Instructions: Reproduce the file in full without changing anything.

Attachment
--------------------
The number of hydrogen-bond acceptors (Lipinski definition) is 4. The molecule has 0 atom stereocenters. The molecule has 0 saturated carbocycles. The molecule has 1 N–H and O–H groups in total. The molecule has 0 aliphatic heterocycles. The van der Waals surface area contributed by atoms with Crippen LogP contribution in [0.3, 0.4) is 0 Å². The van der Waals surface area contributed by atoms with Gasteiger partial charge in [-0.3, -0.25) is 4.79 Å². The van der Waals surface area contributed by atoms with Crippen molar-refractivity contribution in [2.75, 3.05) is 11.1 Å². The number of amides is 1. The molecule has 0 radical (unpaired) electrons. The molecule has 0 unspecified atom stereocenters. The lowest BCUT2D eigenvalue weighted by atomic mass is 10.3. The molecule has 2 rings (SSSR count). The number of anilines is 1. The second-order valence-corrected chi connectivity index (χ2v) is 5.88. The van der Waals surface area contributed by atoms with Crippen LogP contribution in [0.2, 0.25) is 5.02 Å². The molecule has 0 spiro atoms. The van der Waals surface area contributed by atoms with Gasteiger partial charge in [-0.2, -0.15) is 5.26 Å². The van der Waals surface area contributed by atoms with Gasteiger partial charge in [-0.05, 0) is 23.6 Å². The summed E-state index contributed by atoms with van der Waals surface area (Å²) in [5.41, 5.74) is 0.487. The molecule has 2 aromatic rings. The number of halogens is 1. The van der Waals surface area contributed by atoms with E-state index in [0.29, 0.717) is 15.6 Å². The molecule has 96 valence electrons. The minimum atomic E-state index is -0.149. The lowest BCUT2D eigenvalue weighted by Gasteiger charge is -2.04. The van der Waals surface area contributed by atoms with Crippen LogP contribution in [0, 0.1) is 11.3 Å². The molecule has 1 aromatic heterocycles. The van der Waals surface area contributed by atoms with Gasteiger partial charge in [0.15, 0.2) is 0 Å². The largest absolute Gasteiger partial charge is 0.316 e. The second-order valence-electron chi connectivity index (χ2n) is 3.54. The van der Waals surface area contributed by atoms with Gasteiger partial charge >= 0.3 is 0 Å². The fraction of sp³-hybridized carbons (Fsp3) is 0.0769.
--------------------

The number of hydrogen-bond acceptors (Lipinski definition) is 4. The molecule has 0 atom stereocenters. The molecule has 0 saturated carbocycles. The molecule has 1 N–H and O–H groups in total. The molecule has 0 aliphatic heterocycles. The van der Waals surface area contributed by atoms with Crippen LogP contribution in [0.3, 0.4) is 0 Å². The van der Waals surface area contributed by atoms with Gasteiger partial charge in [-0.3, -0.25) is 4.79 Å². The van der Waals surface area contributed by atoms with Crippen molar-refractivity contribution in [2.75, 3.05) is 11.1 Å². The number of amides is 1. The molecule has 0 radical (unpaired) electrons. The molecule has 0 unspecified atom stereocenters. The lowest BCUT2D eigenvalue weighted by atomic mass is 10.3. The molecule has 2 rings (SSSR count). The number of anilines is 1. The second-order valence-corrected chi connectivity index (χ2v) is 5.88. The van der Waals surface area contributed by atoms with Crippen LogP contribution in [0.2, 0.25) is 5.02 Å². The molecule has 0 spiro atoms. The van der Waals surface area contributed by atoms with Gasteiger partial charge in [-0.2, -0.15) is 5.26 Å². The van der Waals surface area contributed by atoms with Gasteiger partial charge in [-0.05, 0) is 23.6 Å². The summed E-state index contributed by atoms with van der Waals surface area (Å²) in [5.41, 5.74) is 0.487. The molecule has 2 aromatic rings. The number of halogens is 1. The van der Waals surface area contributed by atoms with E-state index in [0.29, 0.717) is 15.6 Å². The molecule has 96 valence electrons. The minimum atomic E-state index is -0.149. The lowest BCUT2D eigenvalue weighted by Gasteiger charge is -2.04. The van der Waals surface area contributed by atoms with Crippen LogP contribution in [0, 0.1) is 11.3 Å². The molecule has 1 aromatic heterocycles. The van der Waals surface area contributed by atoms with Gasteiger partial charge in [0.15, 0.2) is 0 Å². The largest absolute Gasteiger partial charge is 0.316 e. The second-order valence-electron chi connectivity index (χ2n) is 3.54. The van der Waals surface area contributed by atoms with Gasteiger partial charge >= 0.3 is 0 Å². The fraction of sp³-hybridized carbons (Fsp3) is 0.0769.